Dose Rate

The two main problems that dose limits have are firstly the lack of experimental data. This factor can be partially overcome by studies of certain events, such as Hiroshima and Nagasaki, cell culture measurements, and also following patients treated for radiation therapy. The second problem is the dose rate. Dose delivered at a very low rate can be repaired by the cells themselves. During a normal cell livetime, a cell will repair several thousand double strand DNA breaks [Goodsell 2005]. There is some limit, different for each organ and almost certainly each individual, above which the rate of DNA damage exceeds the repair mechanism. Consequently 5 Sv in 5000 irradiations of 1 mSv per day over 13.7 years will be a lot less dangerous than one irradiation of 5 Sv. For an unrestricted area, for a member of the general public (not an astronaut, or a radiation worker) the dose rate is set as 20 micro Sv/hour (2 mrem per hour) [10CFR20.1302]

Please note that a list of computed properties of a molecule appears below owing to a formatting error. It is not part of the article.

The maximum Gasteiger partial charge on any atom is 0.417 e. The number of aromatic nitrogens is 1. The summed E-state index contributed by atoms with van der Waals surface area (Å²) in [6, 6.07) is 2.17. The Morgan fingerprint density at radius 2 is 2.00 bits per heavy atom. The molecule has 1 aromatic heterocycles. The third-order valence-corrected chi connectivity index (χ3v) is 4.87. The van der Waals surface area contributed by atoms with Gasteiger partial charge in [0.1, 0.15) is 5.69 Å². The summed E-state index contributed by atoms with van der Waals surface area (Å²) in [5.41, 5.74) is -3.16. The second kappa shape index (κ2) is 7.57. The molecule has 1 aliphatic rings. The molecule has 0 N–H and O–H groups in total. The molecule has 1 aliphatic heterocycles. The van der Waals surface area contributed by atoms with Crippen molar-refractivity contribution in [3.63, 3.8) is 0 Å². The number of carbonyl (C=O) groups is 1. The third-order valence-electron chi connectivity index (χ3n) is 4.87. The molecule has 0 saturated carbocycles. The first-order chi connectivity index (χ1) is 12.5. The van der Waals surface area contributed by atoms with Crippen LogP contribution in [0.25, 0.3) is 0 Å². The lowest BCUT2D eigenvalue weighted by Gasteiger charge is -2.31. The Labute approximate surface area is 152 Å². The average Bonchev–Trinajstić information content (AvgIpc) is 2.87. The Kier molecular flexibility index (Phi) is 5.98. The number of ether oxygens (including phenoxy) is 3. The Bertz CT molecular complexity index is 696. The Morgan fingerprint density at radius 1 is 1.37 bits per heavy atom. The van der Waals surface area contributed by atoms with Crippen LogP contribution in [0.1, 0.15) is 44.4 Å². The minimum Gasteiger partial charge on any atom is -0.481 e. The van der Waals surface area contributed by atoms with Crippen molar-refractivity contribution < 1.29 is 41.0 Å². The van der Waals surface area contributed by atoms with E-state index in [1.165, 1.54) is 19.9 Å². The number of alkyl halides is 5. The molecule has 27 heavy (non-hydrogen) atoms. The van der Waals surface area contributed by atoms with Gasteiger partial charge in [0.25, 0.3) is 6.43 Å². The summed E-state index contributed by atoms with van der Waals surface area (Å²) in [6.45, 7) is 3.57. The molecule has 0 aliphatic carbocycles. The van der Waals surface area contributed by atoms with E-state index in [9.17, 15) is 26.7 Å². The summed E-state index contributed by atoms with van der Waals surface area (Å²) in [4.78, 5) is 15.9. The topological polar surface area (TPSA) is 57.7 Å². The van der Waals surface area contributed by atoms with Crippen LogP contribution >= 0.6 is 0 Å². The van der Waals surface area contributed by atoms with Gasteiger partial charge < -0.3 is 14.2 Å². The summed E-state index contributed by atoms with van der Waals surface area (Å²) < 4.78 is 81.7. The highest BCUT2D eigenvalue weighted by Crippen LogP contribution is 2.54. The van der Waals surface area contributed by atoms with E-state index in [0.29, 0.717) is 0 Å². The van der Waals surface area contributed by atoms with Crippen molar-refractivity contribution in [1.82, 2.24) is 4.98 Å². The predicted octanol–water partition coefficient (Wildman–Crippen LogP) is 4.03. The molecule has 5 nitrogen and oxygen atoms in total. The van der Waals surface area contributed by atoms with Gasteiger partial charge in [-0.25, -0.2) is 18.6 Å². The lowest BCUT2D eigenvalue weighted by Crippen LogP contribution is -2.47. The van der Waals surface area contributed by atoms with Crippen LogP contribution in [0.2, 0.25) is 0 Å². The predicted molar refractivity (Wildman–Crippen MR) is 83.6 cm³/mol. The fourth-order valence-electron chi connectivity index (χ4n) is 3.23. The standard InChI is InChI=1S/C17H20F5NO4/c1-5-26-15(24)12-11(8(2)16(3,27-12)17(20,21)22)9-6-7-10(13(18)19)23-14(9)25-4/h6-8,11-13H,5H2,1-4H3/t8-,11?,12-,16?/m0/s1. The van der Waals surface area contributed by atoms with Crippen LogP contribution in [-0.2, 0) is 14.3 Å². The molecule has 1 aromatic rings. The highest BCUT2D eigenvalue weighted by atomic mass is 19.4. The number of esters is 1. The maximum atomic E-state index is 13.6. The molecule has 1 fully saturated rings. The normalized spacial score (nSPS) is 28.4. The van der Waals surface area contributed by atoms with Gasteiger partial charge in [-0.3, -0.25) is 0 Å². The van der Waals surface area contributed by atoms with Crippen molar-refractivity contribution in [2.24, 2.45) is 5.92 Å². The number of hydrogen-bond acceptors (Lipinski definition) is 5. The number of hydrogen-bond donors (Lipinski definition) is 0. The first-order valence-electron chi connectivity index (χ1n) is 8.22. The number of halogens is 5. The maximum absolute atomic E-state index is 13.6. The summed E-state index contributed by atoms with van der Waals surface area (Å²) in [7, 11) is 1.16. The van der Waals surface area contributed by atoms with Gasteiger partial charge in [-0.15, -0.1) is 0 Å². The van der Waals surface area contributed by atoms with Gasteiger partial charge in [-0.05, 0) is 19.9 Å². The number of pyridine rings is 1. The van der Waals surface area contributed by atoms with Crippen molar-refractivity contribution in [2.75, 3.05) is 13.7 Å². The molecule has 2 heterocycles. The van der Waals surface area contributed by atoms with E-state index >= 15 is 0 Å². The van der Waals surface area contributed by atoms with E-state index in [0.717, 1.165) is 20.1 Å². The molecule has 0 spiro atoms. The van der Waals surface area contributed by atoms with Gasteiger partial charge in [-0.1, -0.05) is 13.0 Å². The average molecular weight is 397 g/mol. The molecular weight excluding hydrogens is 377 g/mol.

NCRP Report number 116:Limitation to exposure of ionizing radiation 1993
Online, available to general public internet
Cutaneous Radiation Injury: Fact Sheet for Physicians
Wilde, G.A clinical study of radiation cataract formation in adult life following gamma irradiation of the lens in early childhood Br J Ophthalmol 1997;81:261-266 (April)
ASTRO Radiation/Cancer biology practise examination and study guide 2007
Goodsell DS. Fundamentals of Cancer Medicine The Molecular Perspective: Double-Stranded DNA Breaks The Oncologist, Vol. 10, No. 5, 361-362, May 2005
Radiation Limits for Astronauts
Title 10 CFR 20 USA Federal Regulations
1 Sv = 1 J/Kg x RBE = 100 rem. For X-rays, Q=1, so 1Sv Xrays = 1 Gy.